As national media attention focused on New Jersey on Thursday over the current governor’s controversy, the subject of a bygone New Jersey controversy-turned-national story has died. Poet, author, and activist Amiri Baraka, who was New Jersey’s Poet Laureate just after the September 11, 2001 terrorist attacks, died Thursday after a month-long hospital stay:
Baraka was placed in intensive care at Beth Israel Medical Center last month for an unknown reason, but a spokesman for his son’s mayoral campaign said his condition was improving late in December.
Newark Mayor Luis Quintana said Baraka will be sorely missed.
“I went to visit him at the hospital about two weeks ago,” Quintana said by phone. “He was more than poet he was a leader in his own rite. He’s going to be missed and our condolences go out to his family today.”
Quintana recalled Baraka’s role in the 1970 Black and Puerto Rican convention, a landmark political meeting that resulted in the election of Ken Gibson, Newark’s first black mayor.
“We’re going to remember him always for his contributions to Newark, New Jersey and America,” Quintana said. “In this time of pain, the citizens of Newark and I are with him.”
Baraka had long struggled with diabetes, but it was not immediately clear what the cause of death was.
Born Everett LeRoi Jones on October 7, 1934, Mr. Baraka was no stranger to controversy, but he is best know to national audiences for his post-9/11 poem “Somebody Blew Up America?” and the subsequent uproar, which saw then- Governor Jim McGreevey (D-NJ) try to remove Baraka from his honorary position, only to find out there was no provision in the law to do so. Instead, the New Jersey legislature passed a law abolishing the position completely, ending Baraka’s tenure. Prior to his removal as NJ Poet Laureate, Baraka was named Poet Laureate of the Newark Public School System.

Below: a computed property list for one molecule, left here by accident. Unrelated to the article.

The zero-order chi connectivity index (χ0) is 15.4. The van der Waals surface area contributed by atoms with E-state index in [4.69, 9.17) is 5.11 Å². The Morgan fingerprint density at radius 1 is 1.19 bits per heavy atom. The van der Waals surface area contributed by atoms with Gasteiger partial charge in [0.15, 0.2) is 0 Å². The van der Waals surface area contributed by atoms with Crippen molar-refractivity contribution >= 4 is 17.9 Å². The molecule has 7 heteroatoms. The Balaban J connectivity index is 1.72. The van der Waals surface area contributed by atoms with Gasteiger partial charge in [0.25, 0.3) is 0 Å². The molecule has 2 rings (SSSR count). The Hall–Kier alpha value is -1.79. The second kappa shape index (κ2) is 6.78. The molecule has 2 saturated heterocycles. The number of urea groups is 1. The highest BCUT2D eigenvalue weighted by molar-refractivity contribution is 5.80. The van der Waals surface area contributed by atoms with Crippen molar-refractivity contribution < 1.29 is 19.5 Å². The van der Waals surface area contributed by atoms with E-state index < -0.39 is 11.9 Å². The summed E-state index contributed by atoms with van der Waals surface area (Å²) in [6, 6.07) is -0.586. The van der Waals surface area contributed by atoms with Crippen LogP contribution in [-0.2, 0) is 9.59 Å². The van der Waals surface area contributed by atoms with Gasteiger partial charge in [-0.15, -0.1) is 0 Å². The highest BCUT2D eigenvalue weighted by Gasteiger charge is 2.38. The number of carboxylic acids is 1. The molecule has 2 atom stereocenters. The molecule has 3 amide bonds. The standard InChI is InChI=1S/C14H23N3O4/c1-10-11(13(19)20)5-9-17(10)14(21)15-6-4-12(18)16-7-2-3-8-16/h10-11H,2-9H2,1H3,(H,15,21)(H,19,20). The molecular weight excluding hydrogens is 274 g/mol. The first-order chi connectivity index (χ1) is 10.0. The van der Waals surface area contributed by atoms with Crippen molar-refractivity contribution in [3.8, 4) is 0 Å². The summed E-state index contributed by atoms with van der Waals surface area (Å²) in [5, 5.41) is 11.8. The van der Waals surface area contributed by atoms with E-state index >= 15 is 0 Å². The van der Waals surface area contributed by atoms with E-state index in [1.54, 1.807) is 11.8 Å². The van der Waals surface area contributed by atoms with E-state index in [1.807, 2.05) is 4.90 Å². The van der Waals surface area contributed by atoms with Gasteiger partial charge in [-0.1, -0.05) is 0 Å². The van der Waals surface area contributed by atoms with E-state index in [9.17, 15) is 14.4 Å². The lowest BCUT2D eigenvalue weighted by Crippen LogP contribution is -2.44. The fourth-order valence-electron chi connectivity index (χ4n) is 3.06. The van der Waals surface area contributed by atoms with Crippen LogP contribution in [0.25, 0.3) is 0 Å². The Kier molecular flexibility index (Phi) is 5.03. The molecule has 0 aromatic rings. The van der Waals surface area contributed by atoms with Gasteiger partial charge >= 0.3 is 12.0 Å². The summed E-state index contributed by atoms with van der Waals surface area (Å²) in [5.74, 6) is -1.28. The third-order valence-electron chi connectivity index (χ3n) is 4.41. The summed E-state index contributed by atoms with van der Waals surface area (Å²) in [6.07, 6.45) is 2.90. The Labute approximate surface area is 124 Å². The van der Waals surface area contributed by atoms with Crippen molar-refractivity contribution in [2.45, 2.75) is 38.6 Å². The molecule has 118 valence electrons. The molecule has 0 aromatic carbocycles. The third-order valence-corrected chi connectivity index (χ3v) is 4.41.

Amiri Baraka’s bio boasts of honors including “the James Weldon Johnson Medal for contributions to the arts, the American Academy of Arts & Letters award, the Poet Laureate of New Jersey and Professor Emeritus at the State university of New York at Stony Brook. He is a prominent figure in the literary world and is included in scholar Molefi Kete Asante’s list of 100 Greatest African Americans.”
You can listen to a much younger Amiri Baraka recite his 1965 essay “The Revolutionary Theater,” just days before the assassination of Malcolm X, here (courtesy of WNYC New York Public Radio).
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